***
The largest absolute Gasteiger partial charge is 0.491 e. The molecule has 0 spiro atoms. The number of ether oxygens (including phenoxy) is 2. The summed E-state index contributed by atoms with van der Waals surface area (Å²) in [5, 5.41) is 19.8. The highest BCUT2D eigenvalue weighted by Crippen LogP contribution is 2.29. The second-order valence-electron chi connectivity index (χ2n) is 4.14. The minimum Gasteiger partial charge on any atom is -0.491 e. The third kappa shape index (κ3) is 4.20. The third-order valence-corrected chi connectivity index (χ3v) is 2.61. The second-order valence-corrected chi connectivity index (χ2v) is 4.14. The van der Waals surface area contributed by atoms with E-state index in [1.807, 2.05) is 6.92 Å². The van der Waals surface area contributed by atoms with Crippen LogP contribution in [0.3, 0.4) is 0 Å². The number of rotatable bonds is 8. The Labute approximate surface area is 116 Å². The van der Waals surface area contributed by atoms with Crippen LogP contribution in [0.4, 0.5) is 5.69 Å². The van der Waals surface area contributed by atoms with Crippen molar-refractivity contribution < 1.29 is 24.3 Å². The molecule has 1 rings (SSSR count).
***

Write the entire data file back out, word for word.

The largest absolute Gasteiger partial charge is 0.491 e. The molecule has 0 spiro atoms. The number of ether oxygens (including phenoxy) is 2. The summed E-state index contributed by atoms with van der Waals surface area (Å²) in [5, 5.41) is 19.8. The highest BCUT2D eigenvalue weighted by Crippen LogP contribution is 2.29. The second-order valence-electron chi connectivity index (χ2n) is 4.14. The minimum Gasteiger partial charge on any atom is -0.491 e. The third kappa shape index (κ3) is 4.20. The third-order valence-corrected chi connectivity index (χ3v) is 2.61. The second-order valence-corrected chi connectivity index (χ2v) is 4.14. The van der Waals surface area contributed by atoms with E-state index in [1.807, 2.05) is 6.92 Å². The van der Waals surface area contributed by atoms with Crippen LogP contribution in [0.3, 0.4) is 0 Å². The number of rotatable bonds is 8. The Labute approximate surface area is 116 Å². The van der Waals surface area contributed by atoms with Crippen LogP contribution in [0.4, 0.5) is 5.69 Å². The van der Waals surface area contributed by atoms with Crippen molar-refractivity contribution < 1.29 is 24.3 Å². The molecule has 1 rings (SSSR count).